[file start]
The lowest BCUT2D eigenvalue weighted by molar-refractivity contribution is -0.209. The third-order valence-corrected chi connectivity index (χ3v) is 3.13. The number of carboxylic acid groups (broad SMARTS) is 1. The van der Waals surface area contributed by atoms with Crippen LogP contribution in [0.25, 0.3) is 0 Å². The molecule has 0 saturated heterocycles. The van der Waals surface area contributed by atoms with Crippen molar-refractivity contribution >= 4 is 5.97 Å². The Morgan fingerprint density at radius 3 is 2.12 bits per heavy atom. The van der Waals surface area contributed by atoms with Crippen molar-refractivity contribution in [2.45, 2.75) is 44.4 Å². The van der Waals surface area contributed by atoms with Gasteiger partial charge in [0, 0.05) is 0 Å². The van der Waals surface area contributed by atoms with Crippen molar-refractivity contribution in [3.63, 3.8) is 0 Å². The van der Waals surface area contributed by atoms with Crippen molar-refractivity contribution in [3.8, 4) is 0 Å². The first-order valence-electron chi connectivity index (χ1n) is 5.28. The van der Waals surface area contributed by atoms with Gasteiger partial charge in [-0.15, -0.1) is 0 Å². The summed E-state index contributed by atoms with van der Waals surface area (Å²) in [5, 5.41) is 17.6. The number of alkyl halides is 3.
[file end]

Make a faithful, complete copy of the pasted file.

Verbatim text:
The lowest BCUT2D eigenvalue weighted by molar-refractivity contribution is -0.209. The third-order valence-corrected chi connectivity index (χ3v) is 3.13. The number of carboxylic acid groups (broad SMARTS) is 1. The van der Waals surface area contributed by atoms with Crippen LogP contribution in [0.25, 0.3) is 0 Å². The molecule has 0 saturated heterocycles. The van der Waals surface area contributed by atoms with Crippen molar-refractivity contribution >= 4 is 5.97 Å². The Morgan fingerprint density at radius 3 is 2.12 bits per heavy atom. The van der Waals surface area contributed by atoms with Crippen molar-refractivity contribution in [2.45, 2.75) is 44.4 Å². The van der Waals surface area contributed by atoms with Gasteiger partial charge in [0, 0.05) is 0 Å². The van der Waals surface area contributed by atoms with Crippen molar-refractivity contribution in [3.63, 3.8) is 0 Å². The van der Waals surface area contributed by atoms with Crippen molar-refractivity contribution in [3.8, 4) is 0 Å². The first-order valence-electron chi connectivity index (χ1n) is 5.28. The van der Waals surface area contributed by atoms with Gasteiger partial charge in [-0.15, -0.1) is 0 Å². The summed E-state index contributed by atoms with van der Waals surface area (Å²) in [5, 5.41) is 17.6. The number of alkyl halides is 3.